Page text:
Hours after the Insurance Regulatory and Development Authority of India (IRDAI) announced scrapping of the ‘burning cost’ model of pricing by reinsurers, investors in General Insurance Corporation of India Ltd (GIC Re) saw their pockets burnt on Thursday.
The share prices of national reinsurer GIC Re which was on the upswing for the past several days opened at Rs 188.45, touched a high of Rs 190.45 and came down to Rs 176.45 on the BSE.
The GIC Re scrip was changing hands for Rs 177.10 intra day on Thursday.
Earlier on Wednesday, the IRDAI advised all non-life insurers and reinsurers to ensure that the Insurance Information Bureau (IIB) published premium rates for fire and engineering policies are not embedded as the minimum rates within the reinsurance treaty agreements for the risks commencing on and after 1st April 2023.
In May this year, IRDAI had clarified that it has not mandated any minimum premium rates for fire insurance risks under the heading ‘burning cost’.
It said policyholders are being led to believe that the Burning Cost released by IIB is ‘minimum mandated rate’.
The industry burning cost is only a reference point to understand claims experience in fire perils across the insurance industry, the IRDAI had then said.
So, what is this burning cost?
Simply put, the burning cost rate is arrived at by dividing claims paid by sum insured.
In 2020, the GIC Re, decided to accept reinsurance placement only if their clients belonging to certain industries are charged a premium rate on burning cost basis as arrived by IIB.
The insurance regulator too had then advised the insurers a) either adopt ‘burning cost rate’ published by IIB; b) adopt their own internal burning costs if any; or c) in case of deviations from both, report to their board of such exceptions and periodically inform board reactions to the regulator.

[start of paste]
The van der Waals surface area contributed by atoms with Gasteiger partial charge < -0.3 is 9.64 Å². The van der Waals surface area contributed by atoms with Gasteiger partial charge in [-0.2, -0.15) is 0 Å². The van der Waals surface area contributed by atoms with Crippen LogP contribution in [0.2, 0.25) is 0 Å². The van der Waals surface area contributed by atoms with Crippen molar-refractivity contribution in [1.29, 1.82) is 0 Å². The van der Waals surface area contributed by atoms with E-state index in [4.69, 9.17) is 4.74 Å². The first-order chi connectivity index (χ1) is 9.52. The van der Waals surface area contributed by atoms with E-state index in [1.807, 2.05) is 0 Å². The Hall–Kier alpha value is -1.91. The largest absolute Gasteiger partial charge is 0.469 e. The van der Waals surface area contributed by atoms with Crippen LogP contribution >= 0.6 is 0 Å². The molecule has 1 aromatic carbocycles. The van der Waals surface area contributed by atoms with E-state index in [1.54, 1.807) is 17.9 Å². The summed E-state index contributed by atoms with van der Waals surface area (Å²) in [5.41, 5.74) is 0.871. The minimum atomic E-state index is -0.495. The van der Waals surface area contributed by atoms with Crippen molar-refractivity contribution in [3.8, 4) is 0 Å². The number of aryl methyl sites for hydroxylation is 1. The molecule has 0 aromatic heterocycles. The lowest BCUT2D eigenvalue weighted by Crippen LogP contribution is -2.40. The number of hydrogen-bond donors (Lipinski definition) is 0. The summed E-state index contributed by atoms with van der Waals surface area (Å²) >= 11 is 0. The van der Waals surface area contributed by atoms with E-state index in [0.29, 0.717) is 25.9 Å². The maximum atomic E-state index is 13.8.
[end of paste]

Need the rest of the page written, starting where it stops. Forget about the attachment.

The GIC’s move in effect has forced the primary insurers to increase their rates several fold. This augured well for the primary insurers and the reinsurers.
Fire insurance premium rate crashed soon after the insurance regulator abolished the administered pricing mechanism.
In September 2021, the IRDAI issued a draft Insurance Regulatory and Development Authority of India (Insurance Information Bureau of India) Regulations 2021.
As per the draft regulations, one of the objectives of IIB is to generate benchmark rates for different lines of insurance business, including life, motor, health, marine, fire and others on a periodic basis for promoting reasonableness and sustainability of premiums in the insurance business.
The draft regulation mandates life/non-life/reinsurers and other entities regulated by IRDAI to share the data in required format with IIB so that it can come out with the benchmark rates.
According to the IRDAI, the draft regulations were made in consultation with the Insurance Advisory Committee (IAC), whose members are majorly from the insurance industry.
The IIB is a society registered in Andhra Pradesh.
On Tuesday, the IRDAI said it acknowledges that every reinsurer should have the freedom to price its reinsurance product and freely negotiate terms of trade with its counterparties i.e. ‘Cedants’ (primary insurers).
However, terms of trade shall not be an impediment on the freedom of the ‘Cedant’ (Insurer) to freely compete, negotiate, price and assume risks via its own contracts of insurance with its clients i.e. ‘insurance buyers’, IRDAI said.
(Venkatachari Jagannathan can be reached at firstname.lastname@example.org)